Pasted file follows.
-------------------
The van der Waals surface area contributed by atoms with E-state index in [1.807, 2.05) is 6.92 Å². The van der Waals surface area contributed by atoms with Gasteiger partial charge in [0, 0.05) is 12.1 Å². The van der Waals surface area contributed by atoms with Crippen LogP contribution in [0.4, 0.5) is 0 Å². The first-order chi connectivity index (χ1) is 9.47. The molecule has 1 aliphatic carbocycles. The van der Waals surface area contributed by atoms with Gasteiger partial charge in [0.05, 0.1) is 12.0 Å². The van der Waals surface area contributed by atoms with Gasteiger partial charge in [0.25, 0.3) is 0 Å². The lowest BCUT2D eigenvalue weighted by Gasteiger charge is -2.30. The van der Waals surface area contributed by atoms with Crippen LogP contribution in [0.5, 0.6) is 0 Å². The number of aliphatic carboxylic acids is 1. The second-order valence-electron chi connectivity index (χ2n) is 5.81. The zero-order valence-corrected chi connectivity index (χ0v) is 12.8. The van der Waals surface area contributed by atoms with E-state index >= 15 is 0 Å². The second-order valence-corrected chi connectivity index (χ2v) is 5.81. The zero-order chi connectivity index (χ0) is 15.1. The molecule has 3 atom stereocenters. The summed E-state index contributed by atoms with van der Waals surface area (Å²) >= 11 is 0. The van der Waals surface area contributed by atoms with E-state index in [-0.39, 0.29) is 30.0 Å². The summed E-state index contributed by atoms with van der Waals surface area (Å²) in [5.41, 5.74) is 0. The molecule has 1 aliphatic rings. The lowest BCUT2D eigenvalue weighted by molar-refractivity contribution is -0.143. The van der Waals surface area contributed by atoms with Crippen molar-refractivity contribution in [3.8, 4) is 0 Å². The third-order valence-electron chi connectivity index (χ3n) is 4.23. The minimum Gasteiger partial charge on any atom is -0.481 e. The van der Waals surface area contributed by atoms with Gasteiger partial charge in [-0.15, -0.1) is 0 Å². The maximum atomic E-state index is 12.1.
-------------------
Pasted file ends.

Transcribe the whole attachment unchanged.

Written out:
The van der Waals surface area contributed by atoms with E-state index in [1.807, 2.05) is 6.92 Å². The van der Waals surface area contributed by atoms with Gasteiger partial charge in [0, 0.05) is 12.1 Å². The van der Waals surface area contributed by atoms with Crippen LogP contribution in [0.4, 0.5) is 0 Å². The first-order chi connectivity index (χ1) is 9.47. The molecule has 1 aliphatic carbocycles. The van der Waals surface area contributed by atoms with Gasteiger partial charge in [0.05, 0.1) is 12.0 Å². The van der Waals surface area contributed by atoms with Gasteiger partial charge in [0.25, 0.3) is 0 Å². The lowest BCUT2D eigenvalue weighted by Gasteiger charge is -2.30. The van der Waals surface area contributed by atoms with Crippen LogP contribution in [0.5, 0.6) is 0 Å². The number of aliphatic carboxylic acids is 1. The second-order valence-electron chi connectivity index (χ2n) is 5.81. The zero-order valence-corrected chi connectivity index (χ0v) is 12.8. The van der Waals surface area contributed by atoms with E-state index >= 15 is 0 Å². The second-order valence-corrected chi connectivity index (χ2v) is 5.81. The zero-order chi connectivity index (χ0) is 15.1. The molecule has 3 atom stereocenters. The summed E-state index contributed by atoms with van der Waals surface area (Å²) >= 11 is 0. The van der Waals surface area contributed by atoms with E-state index in [-0.39, 0.29) is 30.0 Å². The summed E-state index contributed by atoms with van der Waals surface area (Å²) in [5.41, 5.74) is 0. The molecule has 1 aliphatic rings. The lowest BCUT2D eigenvalue weighted by molar-refractivity contribution is -0.143. The van der Waals surface area contributed by atoms with Crippen molar-refractivity contribution in [3.8, 4) is 0 Å². The third-order valence-electron chi connectivity index (χ3n) is 4.23. The minimum Gasteiger partial charge on any atom is -0.481 e. The van der Waals surface area contributed by atoms with Gasteiger partial charge in [-0.15, -0.1) is 0 Å². The maximum atomic E-state index is 12.1.